A few years ago, the Nickel Cadmium (NiCd) was the only suitable rechargeable battery for applications such as portable radios, cellular phones, laptop computers and video cameras. In an effort to satisfy the demand for increased run time, new battery chemistries have emerged that provide twice the energy densities compared to the NiCd.

Will the new generation of batteries eventually replace the classic NiCd? The answer is no — at least not for now. Every invention that solves one problem creates new ones. By altering well-proven chemistries and packing more energy into a cell, characteristics such as load current, ease of charge and cycle-life are often adversely affected and the operating costs frequently increased.

Research has brought about a number of different battery chemistries, each offering distinct advantages but none providing a fully satisfactory solution. Today’s most common battery chemistries are:,

Nickel Cadium (NiCd) — mature and well understood, the NiCd is used where long life, high discharge rate and economical price are important. Main applications are portable radios, emergency medical equipment, professional video cameras and power tools.

Nickel-Metal Hydride (NiMH) — provides incremental improvements in capacity over the NiCd at the expense of reduced cycle life and lower load current. Applications include cellular phones and laptop computers.

Sealed Led Acid (SLA) — most economical for larger power applications where weight is of lesser concern. The SLA is the preferred choice for medical equipment, wheelchairs, UPS systems and emergency lighting.

Lithium Ion (Li-ion) — fragile technology requiring protector circuit, the Li-ion is used where very high energy density is needed and cost is secondary. Applications include notebook computers, video cameras, new generation cellular phones and advanced military communications devices.

Lithium Polymer (Li-ion) — a potentially lower cost version of the Li-ion under development. When commercially available, the Li-polymer will offer high energy density and low self-discharge) but will suit only low-power applications.

Reusable Alkaline — replaces disposable household batteries; suitable for low-power, low-cost applications. Its limited cycle life is compensated by low self-discharge, making this battery ideal for portable entertainment devices and flashlights.

The table below compares the characteristics of the six most commonly used rechargeable battery systems in terms of energy density, cycle life, exercise requirements and cost. The figures are based on typical ratings of commercially available batteries at the time this was written.

  NiCd NiMH SLA Li-Ion Li-Polymer Reusable Alkaline
Energy Density (Wh/Kh) 40-60 60-80 30 100 150-200 80 (initial)
Cyclelife (capacity decrease from 100% to 80%) 1500 1 500 2 200-500 2 500-1000 2 100-150 2 10 2
Fastcharge time 1-1 h 2-4 h 18-16h 3-4h 8-15 2-4h
Overcharge tolerance moderate low high very low N/A miderate
Self-discharge per month(room temperature) 20% 2 30%3 5% 10% 4 N/A 4 0.3%
Cell voltage (nominall) 1.25v5 1.25v5 2v 3.6v 2.7v 6 1.5v
Load current 2c 0.5-1c 0.2c 1 1c or less 0.2c 0.2c
Operating temperature 8 -40 to 60 C -20 to 60 C -20 to 60 C -20 to 60 C N/A 0 to 65 C
Maintenance requirements (to obtain max service life) 30 days 90 days 3-6 months 9 not req. not req. not req.
Typical Battery cost (US$ reference only) $50.00 $70.00 $25.00 100.00 ($90.00) $5.00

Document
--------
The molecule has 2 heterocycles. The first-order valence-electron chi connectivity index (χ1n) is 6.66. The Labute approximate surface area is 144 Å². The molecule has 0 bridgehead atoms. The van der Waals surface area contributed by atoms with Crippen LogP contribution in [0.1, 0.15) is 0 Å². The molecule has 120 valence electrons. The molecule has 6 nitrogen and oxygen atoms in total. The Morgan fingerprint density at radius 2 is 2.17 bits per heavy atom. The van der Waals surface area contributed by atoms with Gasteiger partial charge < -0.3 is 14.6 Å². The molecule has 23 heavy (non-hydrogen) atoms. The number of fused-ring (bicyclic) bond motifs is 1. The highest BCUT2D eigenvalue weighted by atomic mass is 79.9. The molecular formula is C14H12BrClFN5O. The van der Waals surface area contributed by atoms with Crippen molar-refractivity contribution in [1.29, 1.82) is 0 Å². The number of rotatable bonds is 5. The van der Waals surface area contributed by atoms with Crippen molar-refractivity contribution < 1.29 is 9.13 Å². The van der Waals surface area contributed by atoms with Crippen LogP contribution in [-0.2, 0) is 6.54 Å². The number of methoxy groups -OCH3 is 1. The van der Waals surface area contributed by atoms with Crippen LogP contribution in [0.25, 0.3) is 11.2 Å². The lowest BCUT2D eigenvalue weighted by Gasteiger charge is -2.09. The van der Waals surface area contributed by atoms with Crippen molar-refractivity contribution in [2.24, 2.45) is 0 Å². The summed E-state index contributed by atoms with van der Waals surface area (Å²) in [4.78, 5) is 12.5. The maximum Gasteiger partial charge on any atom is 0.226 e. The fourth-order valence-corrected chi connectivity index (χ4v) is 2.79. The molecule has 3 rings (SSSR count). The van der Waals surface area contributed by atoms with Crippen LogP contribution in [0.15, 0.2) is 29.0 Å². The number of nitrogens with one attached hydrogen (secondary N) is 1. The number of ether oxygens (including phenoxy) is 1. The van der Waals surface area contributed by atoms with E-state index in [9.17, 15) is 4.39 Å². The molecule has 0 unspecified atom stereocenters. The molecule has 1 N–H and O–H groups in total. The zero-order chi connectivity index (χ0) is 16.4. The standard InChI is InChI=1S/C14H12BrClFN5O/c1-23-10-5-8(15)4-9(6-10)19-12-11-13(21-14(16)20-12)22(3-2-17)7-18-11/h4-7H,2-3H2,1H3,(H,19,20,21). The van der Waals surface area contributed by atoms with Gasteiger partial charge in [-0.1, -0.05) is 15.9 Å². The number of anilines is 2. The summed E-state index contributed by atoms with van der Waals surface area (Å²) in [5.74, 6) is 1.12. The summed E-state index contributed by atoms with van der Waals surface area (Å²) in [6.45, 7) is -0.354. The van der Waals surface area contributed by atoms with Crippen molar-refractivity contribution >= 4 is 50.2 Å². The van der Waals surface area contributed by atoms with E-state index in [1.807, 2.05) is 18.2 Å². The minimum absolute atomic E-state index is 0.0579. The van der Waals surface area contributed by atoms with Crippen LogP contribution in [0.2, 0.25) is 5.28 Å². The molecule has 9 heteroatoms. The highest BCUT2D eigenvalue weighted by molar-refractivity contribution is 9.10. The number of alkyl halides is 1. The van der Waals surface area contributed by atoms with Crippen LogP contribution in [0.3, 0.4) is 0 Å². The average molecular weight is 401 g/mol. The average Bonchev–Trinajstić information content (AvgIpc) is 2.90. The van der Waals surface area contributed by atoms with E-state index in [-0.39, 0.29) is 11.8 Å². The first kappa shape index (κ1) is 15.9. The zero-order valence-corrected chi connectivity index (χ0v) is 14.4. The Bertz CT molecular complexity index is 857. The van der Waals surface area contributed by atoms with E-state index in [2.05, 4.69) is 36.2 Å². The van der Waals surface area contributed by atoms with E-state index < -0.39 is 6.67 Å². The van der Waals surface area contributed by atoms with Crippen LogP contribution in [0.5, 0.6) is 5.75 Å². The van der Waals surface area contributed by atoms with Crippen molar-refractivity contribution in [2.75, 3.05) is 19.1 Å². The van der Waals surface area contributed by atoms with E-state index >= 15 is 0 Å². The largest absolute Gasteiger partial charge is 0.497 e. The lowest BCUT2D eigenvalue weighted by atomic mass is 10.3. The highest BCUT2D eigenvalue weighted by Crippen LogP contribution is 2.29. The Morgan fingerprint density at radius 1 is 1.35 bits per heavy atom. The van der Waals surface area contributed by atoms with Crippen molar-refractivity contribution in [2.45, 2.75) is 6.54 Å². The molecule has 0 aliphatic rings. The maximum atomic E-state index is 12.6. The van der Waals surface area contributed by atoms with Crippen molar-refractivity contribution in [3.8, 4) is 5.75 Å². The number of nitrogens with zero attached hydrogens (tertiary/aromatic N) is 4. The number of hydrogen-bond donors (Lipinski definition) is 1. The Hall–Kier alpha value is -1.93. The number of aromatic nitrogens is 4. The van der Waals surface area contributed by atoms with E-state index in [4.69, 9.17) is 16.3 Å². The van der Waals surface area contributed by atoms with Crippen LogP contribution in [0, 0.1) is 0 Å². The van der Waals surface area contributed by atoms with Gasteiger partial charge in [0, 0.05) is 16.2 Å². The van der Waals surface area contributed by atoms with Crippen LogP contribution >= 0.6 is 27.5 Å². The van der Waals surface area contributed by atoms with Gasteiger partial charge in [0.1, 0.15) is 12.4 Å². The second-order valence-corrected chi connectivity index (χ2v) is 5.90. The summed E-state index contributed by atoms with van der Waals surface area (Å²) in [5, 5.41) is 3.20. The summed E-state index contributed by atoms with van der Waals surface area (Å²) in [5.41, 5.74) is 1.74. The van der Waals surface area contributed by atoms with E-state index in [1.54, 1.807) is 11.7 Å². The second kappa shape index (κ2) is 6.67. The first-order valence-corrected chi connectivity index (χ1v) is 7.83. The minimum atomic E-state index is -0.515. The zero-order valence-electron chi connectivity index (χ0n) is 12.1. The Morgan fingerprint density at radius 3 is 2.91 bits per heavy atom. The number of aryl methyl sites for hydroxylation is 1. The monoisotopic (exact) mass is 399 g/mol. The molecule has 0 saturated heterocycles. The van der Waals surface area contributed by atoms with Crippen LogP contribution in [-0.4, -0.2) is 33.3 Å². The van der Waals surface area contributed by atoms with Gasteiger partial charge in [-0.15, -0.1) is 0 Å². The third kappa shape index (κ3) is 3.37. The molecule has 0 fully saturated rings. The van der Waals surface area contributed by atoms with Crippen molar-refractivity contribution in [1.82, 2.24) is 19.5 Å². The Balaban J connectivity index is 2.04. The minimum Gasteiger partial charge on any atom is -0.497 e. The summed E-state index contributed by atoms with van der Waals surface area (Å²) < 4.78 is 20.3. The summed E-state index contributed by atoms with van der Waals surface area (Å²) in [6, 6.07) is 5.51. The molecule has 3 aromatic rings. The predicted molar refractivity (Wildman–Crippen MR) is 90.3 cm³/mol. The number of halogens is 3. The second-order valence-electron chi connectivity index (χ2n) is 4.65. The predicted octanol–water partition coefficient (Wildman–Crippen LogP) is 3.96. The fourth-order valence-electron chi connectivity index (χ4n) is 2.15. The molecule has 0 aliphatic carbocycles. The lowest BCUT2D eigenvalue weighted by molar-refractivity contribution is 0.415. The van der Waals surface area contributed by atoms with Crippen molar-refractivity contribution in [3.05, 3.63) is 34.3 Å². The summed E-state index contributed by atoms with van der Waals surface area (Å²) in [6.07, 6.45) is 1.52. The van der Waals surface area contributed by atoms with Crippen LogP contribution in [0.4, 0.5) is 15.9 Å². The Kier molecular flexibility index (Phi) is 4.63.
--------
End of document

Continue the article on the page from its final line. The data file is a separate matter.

Cost per cycle (US$) 10 (7.5v) $0.04 (7.5v) $0.14 (6v) $0.14 (7.2v) $0.10-0.20 (8.1v) ($0.60) (9v) $0.50
In commercial use since 1950 1990 1970 1991 N/A 1992

1 Cycle life is based on battery receiving regular maintenance. Failing to apply periodic full discharge cycles may reduce the cycle life by a factor of three.
2 Cycle life is based on the depth of discharge. Shallow discharge provides more cycles than deep discharges.
3 The discharge is highest after the first 24h, then tapers off. The NiCd discharges 10% in the first 24h, then drops to about 10% every 30 days thereafter. Self-discharge increases with higher temperature.
4 Internal protection circuits typically consume 3% per month.
5 1.25V is the official cell voltage rating, 1.2V is now also commonly used. There is no difference between the cells.
6 2.5-3.0 volts depending on positive electrode used.
7 Capable of pulsed load currents of up to 1C.
8 Applies to discharge only; charging temperature range is more confined.
9 Maintenance may be in form of topping charge.

Observation: It is interesting to note that the NiCd has the shortest charge time, delivers the highest load current and offers the lowest cost-per-cycle, but is most demanding on maintenance requirements.

Within a designated battery chemistry, several cell types are available, allowing for tailoring to a specific application. Some cells are built for maximum capacity, others are made to deliver high current under a rugged discharge/charge regime and yet another type is designed to operate at high or low temperatures. The performance characteristics of the cells may also vary between manufacturers. The NiCd system currently has the widest range of cell types and sizes to chose from.

To obtain the desired battery voltage, several cells are connected in series. Parallel connection is also used to get higher ampere-hour (Ah) ratings, however, selecting a larger cell is the preferred choice. Packs with fewer cells in series perform better than those that have 12 or more. Like a chain, the more links that are used, the larger the odds of one breaking. Put in perspective, a battery with 20 small AA NiCd cells driving an apparatus requiring 25 volts has a larger chance of premature failure than a 6-cell pack of rugged C cells powering a 7.5V device. Cell matching also becomes an important issue, especially if 12 and more cells are connected in series.

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